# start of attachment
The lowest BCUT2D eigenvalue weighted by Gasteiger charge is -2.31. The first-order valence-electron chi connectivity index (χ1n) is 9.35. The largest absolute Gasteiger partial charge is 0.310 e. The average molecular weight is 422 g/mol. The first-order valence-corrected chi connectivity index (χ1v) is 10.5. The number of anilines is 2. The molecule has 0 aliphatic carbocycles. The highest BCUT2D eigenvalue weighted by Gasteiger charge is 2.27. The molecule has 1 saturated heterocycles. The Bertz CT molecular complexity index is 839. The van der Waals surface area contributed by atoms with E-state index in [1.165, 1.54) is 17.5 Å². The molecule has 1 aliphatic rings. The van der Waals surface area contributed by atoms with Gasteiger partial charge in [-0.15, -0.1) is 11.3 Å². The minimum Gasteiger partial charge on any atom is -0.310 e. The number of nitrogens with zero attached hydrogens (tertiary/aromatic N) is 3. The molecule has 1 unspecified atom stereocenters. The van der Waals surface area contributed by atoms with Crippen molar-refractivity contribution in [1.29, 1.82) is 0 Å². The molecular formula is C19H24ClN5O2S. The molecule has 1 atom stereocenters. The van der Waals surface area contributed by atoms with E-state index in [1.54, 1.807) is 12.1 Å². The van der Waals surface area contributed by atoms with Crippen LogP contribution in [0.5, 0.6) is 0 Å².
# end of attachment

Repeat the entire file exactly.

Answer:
The lowest BCUT2D eigenvalue weighted by Gasteiger charge is -2.31. The first-order valence-electron chi connectivity index (χ1n) is 9.35. The largest absolute Gasteiger partial charge is 0.310 e. The average molecular weight is 422 g/mol. The first-order valence-corrected chi connectivity index (χ1v) is 10.5. The number of anilines is 2. The molecule has 0 aliphatic carbocycles. The highest BCUT2D eigenvalue weighted by Gasteiger charge is 2.27. The molecule has 1 saturated heterocycles. The Bertz CT molecular complexity index is 839. The van der Waals surface area contributed by atoms with E-state index in [1.165, 1.54) is 17.5 Å². The molecule has 1 aliphatic rings. The van der Waals surface area contributed by atoms with Gasteiger partial charge in [-0.15, -0.1) is 11.3 Å². The minimum Gasteiger partial charge on any atom is -0.310 e. The number of nitrogens with zero attached hydrogens (tertiary/aromatic N) is 3. The molecule has 1 unspecified atom stereocenters. The van der Waals surface area contributed by atoms with Crippen molar-refractivity contribution in [1.29, 1.82) is 0 Å². The molecular formula is C19H24ClN5O2S. The molecule has 1 atom stereocenters. The van der Waals surface area contributed by atoms with E-state index in [1.54, 1.807) is 12.1 Å². The van der Waals surface area contributed by atoms with Crippen LogP contribution in [0.5, 0.6) is 0 Å².